Saudi visit shows Putin’s deepening Middle East influence

By Olesya Astakhova and Stephen Kalin

RIYADH (Reuters) – President Vladimir Putin signaled Moscow’s growing Middle East clout on Monday by visiting Saudi Arabia for the first time in over a decade, buoyed by Russian military gains in Syria, strong ties with Riyadh’s regional rivals and energy cooperation.

Moscow accrued power in the Middle East in 2015 by sending troops to Syria, where it and Iran have been key backers of President Bashar al-Assad amid civil war, while the United States pulled back. Saudi Arabia sided with Syrian rebels.

On the eve of Putin’s trip, U.S. troops were abruptly retreating from northern Syria as Russian-backed government forces deployed deep inside Kurdish-held territory under a deal to help fend off a Turkish cross-border offensive.

Russia has also strengthened ties with both Sunni Muslim Saudi Arabia and Shi’ite Iran, which are locked in a decades-old contest for influence that veered towards open conflict after a recent spate of attacks on oil assets in the Gulf that Riyadh and Washington blame on Tehran. Iran denies the charges.

Tensions with Iran, which is locked in several proxy wars with Saudi Arabia, have risen to new highs after Washington last year quit a 2015 international nuclear accord with Tehran and re-imposed sanctions.

The Russian president, accompanied by his energy minister and head of Russia’s wealth fund, met King Salman at his palace along with de facto ruler Crown Prince Mohammed bin Salman, with whom Putin says he has friendly relations.

Deepening ties have seen non-OPEC Russia, once regarded as a rival in oil markets, join OPEC kingpin Saudi Arabia in forming an alliance known as OPEC+ to support crude prices by restraining output.

At a morning forum convening 300 Saudi and Russian CEOs, Saudi Energy Minister Prince Abdulaziz bin Salman said OPEC+ countries were showing high commitments to the deal, and his Russian counterpart said there were no talks underway to change it.

Ahead of the visit, Putin, who offered to provide Russian defense systems to the kingdom after Sept. 14 attacks on its oil facilities, said he could also play a positive role in easing tensions with Tehran given good ties with both sides.

Any progress on long-mulled Saudi plans to purchase the Russian S-400 surface-to-air missile systems would cause disquiet in Washington, which is sending 3,000 troops and additional air defense systems to Saudi Arabia.

U.S. President Donald Trump has resisted pressure to sanction Riyadh over human rights abuses, including the murder of journalist Jamal Khashoggi, calling that a “foolish” move that would only benefit competitors Russia and China.

OIL AND INVESTMENTS

Asked about concerns Riyadh was cozying up to Moscow, Saudi Minister of State for Foreign Affairs Adel al-Jubeir said he saw no contradiction.

“We don’t believe that having close ties with Russia has any negative impact on our relationship with the United States,” he told reporters on Sunday. “We believe that we can have strategic and strong ties with the United States while we develop our ties with Russia.”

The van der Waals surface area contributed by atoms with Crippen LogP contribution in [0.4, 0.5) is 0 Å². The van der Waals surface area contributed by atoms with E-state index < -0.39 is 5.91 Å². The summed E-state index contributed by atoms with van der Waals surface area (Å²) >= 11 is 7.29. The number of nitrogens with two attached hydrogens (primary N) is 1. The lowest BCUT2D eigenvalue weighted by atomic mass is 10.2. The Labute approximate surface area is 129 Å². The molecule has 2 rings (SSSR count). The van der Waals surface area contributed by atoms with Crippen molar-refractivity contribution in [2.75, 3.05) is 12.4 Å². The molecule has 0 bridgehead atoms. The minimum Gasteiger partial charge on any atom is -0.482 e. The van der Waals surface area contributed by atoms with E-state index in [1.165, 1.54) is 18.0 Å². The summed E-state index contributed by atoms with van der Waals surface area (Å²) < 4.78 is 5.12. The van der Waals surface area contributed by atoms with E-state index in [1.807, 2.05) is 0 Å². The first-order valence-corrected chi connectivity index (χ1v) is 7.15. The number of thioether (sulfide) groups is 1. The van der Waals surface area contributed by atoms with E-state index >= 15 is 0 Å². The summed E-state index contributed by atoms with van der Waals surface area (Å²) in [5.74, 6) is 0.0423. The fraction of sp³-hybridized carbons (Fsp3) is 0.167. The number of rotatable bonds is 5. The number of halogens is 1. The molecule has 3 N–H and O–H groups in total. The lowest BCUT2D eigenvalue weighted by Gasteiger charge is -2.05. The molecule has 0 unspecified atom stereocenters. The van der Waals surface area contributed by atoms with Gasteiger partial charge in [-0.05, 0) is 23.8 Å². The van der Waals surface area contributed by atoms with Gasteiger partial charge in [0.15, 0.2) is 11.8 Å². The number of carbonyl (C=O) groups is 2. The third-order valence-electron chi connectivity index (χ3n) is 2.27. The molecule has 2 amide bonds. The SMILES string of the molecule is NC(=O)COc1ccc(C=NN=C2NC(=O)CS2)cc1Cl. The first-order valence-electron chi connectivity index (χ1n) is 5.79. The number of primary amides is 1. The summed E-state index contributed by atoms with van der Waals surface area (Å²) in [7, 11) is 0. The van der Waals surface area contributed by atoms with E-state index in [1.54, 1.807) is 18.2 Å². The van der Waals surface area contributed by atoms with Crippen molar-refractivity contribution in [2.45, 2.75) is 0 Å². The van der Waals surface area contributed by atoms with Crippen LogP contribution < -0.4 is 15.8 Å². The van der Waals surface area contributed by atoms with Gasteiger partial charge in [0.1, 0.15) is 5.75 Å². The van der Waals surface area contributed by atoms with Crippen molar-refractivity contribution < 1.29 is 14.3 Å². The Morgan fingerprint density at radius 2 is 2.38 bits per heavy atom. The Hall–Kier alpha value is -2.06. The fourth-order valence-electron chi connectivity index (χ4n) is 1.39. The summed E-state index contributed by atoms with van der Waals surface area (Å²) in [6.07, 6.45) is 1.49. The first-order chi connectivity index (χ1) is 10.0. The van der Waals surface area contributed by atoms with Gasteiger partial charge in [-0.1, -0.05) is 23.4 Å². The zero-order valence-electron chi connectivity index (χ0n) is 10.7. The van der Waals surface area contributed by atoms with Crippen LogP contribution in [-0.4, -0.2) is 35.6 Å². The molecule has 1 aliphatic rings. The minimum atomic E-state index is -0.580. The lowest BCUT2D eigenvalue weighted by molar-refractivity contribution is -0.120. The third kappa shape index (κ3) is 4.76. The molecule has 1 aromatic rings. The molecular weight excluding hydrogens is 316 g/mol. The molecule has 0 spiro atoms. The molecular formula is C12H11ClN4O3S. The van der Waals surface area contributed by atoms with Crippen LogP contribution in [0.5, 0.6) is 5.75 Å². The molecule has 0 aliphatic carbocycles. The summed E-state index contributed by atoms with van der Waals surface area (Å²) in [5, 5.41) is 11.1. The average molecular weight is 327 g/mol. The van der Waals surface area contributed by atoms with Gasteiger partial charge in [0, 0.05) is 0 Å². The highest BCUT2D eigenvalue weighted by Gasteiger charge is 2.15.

Russian and Saudi flags lined Riyadh streets ahead of Putin’s one-day visit, which includes an evening performance by Russia’s Tchaikovsky Symphony Orchestra. Putin then travels to the United Arab Emirates.

In meetings with Saudi leaders, the Russian president will discuss the OPEC+ pact, which has seen production cut by 1.2 million barrels per day since January.

The two sides are expected to sign more than $2 billion of deals, including a joint investment by state oil giant Saudi Aramco and Russia’s RDIF sovereign wealth fund.

RDIF head Kirill Dmitriev said a number of Russian investors were interested in a planned initial public offering of Aramco. The oil major could sell 1-2% through a local listing its chairman said would be announced “very, very soon”, ahead of a potential international offering.

Energy Minister Alexander Novak said Russia’s Gazprom is interested in cooperating with Saudi firms on natural gas.

Moscow, the world’s largest wheat exporter, made some progress in accessing the Saudi and Middle Eastern markets when the kingdom agreed in August to relax specifications for wheat imports, opening the door to Black Sea imports.

RDIF and Saudi Arabia’s SALIC plan to sign an agreement to jointly search for investment projects in Russia’s agricultural sector, a source told Reuters.

(Additional reporting by Maher Chmaytelli and Dahlia Nehme in Dubai and Polina Devitt in Moscow; Writing by Stephen Kalin; Editing by Lincoln Feast, William Maclean)

Trump cancels Putin meeting over Ukraine crisis

U.S. President Donald Trump talks to reporters as he departs on travel to the G20 Summit in Argentina from the White House in Washington, U.S., November 29, 2018. REUTERS/Jonathan Ernst

WASHINGTON (Reuters) – U.S. President Donald Trump on Thursday suddenly canceled a meeting with Russian President Vladimir Putin scheduled for this week’s Group of 20 industrialized nations summit in Argentina, citing the current Ukraine crisis.

“Based on the fact that the ships and sailors have not been returned to Ukraine from Russia, I have decided it would be best for all parties concerned to cancel my previously scheduled meeting in Argentina with President Vladimir Putin. I look forward to a meaningful Summit again as soon as this situation is resolved!” Trump tweeted after departing for the G20 summit.